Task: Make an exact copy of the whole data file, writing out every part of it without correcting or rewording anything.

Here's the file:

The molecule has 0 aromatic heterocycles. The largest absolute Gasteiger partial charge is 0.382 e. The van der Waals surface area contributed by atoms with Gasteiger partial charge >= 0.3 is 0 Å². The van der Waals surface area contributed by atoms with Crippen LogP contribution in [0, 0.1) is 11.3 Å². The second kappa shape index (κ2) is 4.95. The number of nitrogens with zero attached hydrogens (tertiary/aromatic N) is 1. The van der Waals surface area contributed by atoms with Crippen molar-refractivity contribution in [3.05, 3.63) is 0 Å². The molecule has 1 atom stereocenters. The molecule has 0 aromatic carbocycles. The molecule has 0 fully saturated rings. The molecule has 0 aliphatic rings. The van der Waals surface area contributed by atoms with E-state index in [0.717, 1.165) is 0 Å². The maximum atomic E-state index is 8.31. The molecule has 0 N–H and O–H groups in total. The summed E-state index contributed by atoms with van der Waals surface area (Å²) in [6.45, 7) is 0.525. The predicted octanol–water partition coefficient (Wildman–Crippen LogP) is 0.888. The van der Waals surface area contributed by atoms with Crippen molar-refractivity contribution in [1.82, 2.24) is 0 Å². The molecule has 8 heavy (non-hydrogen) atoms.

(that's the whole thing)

The molecule has 0 aromatic heterocycles. The largest absolute Gasteiger partial charge is 0.382 e. The van der Waals surface area contributed by atoms with Gasteiger partial charge >= 0.3 is 0 Å². The van der Waals surface area contributed by atoms with Crippen LogP contribution in [0, 0.1) is 11.3 Å². The second kappa shape index (κ2) is 4.95. The number of nitrogens with zero attached hydrogens (tertiary/aromatic N) is 1. The van der Waals surface area contributed by atoms with Crippen molar-refractivity contribution in [3.05, 3.63) is 0 Å². The molecule has 1 atom stereocenters. The molecule has 0 aromatic carbocycles. The molecule has 0 fully saturated rings. The molecule has 0 aliphatic rings. The van der Waals surface area contributed by atoms with E-state index in [0.717, 1.165) is 0 Å². The maximum atomic E-state index is 8.31. The molecule has 0 N–H and O–H groups in total. The summed E-state index contributed by atoms with van der Waals surface area (Å²) in [6.45, 7) is 0.525. The predicted octanol–water partition coefficient (Wildman–Crippen LogP) is 0.888. The van der Waals surface area contributed by atoms with Crippen molar-refractivity contribution in [1.82, 2.24) is 0 Å². The molecule has 8 heavy (non-hydrogen) atoms.